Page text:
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Intermittent D.I.Y. music / art / life writing projects.

Regosphere / Xiphoid Dementia – Subterranean Transmigration CD (2014 ANNIHILVS & Phage Tapes)

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This is a 2014 split CD with Regosphere on tracks 1, 3, and 5; Xiphoid Dementia on 2, 4, and 6 – with the material coming from recordings done in 2011-2012. The artwork is beautiful in content as well as presentation; crystal-crisp photography of ice, caves and machinery populate the imagery, and it’s all professionally printed in full color on glossy stock, as this is a jewel case non-CDR release likely produced in quantity of 300 or more. Annihilvs and Phage Tapes did an excellent job presenting these two artists’ work.

I’ve been familiar with Regosphere / Andrew Quitter for about 5 years, and his label Dumpsterscore Home Recordings. Andrew also has roots in Illinois, in Peoria, which is only about 30 minutes from the small town I grew up in. With Andrew I feel a type of mid-western solidarity. It has been our plight to be birthed into this grayed and constricting environment, and it is our compulsion to noisily soothe / exorcise the demons and neuroses thereby incurred. Andrew’s sound work began in 1998 with his power electronics / noise / industrial project Suburbia Melting. He retired this project in 2012, continuing onward with the Regosphere moniker instigated in 2007. Since 2003, his label Dumpsterscore has released more than 100 recordings on various formats by artists such as Robe, Shalocins, Andreas Brandal, Chefkirk, Swamp Horse, Lavas Magmas, Flesh Coffin, Cracked Dome, and Cory Schhumacher. He has also released a number of drone / ambient works under his own name. Throughout his many projects, Andrew demonstrates a fantastic audio production ear and sense for the aural realization of dark psychological territories.

Regosphere begins the disc with “Psychic Surgery (Second Procedure)”, a dark science fiction wrongness built of a deep droning synth, numerous sharp digital flitterings, shrieking / howling voice and other hallucinatory textures. High pitched modulating electronic textures maintain a sweeping/swooping staticky cloud as the venomous distorted shrieking exercises itself alongside a recurring metallic clang. An amount of the high frequencies sound reversed, so there are intricacies of texture that reveal themselves in each moment, like listening to a stream of water as its microscopic clicks, plops and trickles change their aural shape.

On his next track, (#3) “The Devil’s Icebox”, Regosphere posits an excellent ambient-industrial doom drone piece, which at its apex features subliminally shiver-inducing frequency shift and/or panning. Fizzing and high freq. wavy pulses echo in all directions. An irregular electronic bass drum thump keeps non-time. Distorted scraping, jangling of fibrous metals, distant eerie tones; all fluctuating, trying out various positions, juxtaposing placement in the stereo field, spreading themselves out like fungus. There is the feeling of a mindless insidiousness bent on infection and degradation. I am drawn to think of creatures annihilating each other with no second thought, parasitic infections that make disgusting macabre spectacles of their hosts, bottom-feeders who relish the consumption of putrified organic matter. This music speaks to me of the instinctual, unquestioned, unstoppable urge to drag downward – degrade – destroy – corrupt – poison – kill – consume – spoil.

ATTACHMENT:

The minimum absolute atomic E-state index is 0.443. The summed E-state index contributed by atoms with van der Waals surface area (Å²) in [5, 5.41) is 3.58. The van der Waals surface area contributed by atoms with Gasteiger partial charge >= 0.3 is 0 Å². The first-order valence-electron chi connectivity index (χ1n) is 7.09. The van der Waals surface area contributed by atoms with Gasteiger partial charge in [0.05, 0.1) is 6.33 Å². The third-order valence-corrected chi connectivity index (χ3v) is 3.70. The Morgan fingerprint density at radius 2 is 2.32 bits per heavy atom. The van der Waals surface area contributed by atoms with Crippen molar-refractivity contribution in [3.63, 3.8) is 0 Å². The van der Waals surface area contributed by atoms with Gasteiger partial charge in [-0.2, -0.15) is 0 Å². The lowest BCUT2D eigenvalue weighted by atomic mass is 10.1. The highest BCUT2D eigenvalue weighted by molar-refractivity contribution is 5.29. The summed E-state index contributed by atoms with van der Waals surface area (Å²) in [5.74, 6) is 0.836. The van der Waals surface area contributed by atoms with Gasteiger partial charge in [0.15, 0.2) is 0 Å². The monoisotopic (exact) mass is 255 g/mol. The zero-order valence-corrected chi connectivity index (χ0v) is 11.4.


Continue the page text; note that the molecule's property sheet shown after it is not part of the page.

On track 5 he does a somewhat quieter piece focusing on more minute textures, putting the listener afloat in a contemplative darkness. Electronic drones resembling distorted guitar weave throughout a morphing panorama of field recordings, tape manipulation, metals, and higher frequencies of electronics.

Xiphoid Dementia is Egan Budd, who also leads the Existence Establishment net zine & label. He has been doing Xiphoid Dementia since 1999, releasing only a handful of albums between 2005 and now. (None shown @ Discogs between 1999 and 2005 – Discogs knows all.)

Xiphoid arrives at track 2 with a piece called “Despondency Aquifer”. This is dark ambient psychedelia that brings Clive Barker, Coil, Lustmord, and other great dark ambient or heady occult-flavored artists to mind. This piece is a dreamlike technological / psychological crackup ritual; an intense inter-dimensional mind-bend, an incredible agoraphobic paranoia, terrifying disembodiment, etc. The production is crisp and has a digital feel. There seems to be a mixed aesthetic in this track that includes recordings from both high and low fidelity sources, or perhaps it’s just that there are mic-recorded as well as direct-line-recorded sources. At about half way through the 10+ minutes of the track, the pummeling of drums begins. Feverish drum pounding weaves in and out of an increasingly dense cloud of fearful dream-drone. Punctuations of snare drum occasionally double up on the bed of deep floor tom sounds. The piece eventually fades out the drumming and over-arching drones, giving way to the more atmospheric elements of pensively clanged metals and electronic nightmare / breakdown-in-reality church bell, all clothed in cathedral-sized reverbs.

Track 4 – Xiphoid Dementia’s “Beneath the Foundation”, is a sparse dark atonal ambient piece with intermittent heavily reverbed screaking, rumbling, shifting tones which rise and/or fall, and a small amount of sampled electronics. It’s an environment pic which auditorily visualizes vast interiors in states of disrepair, ominousness abound.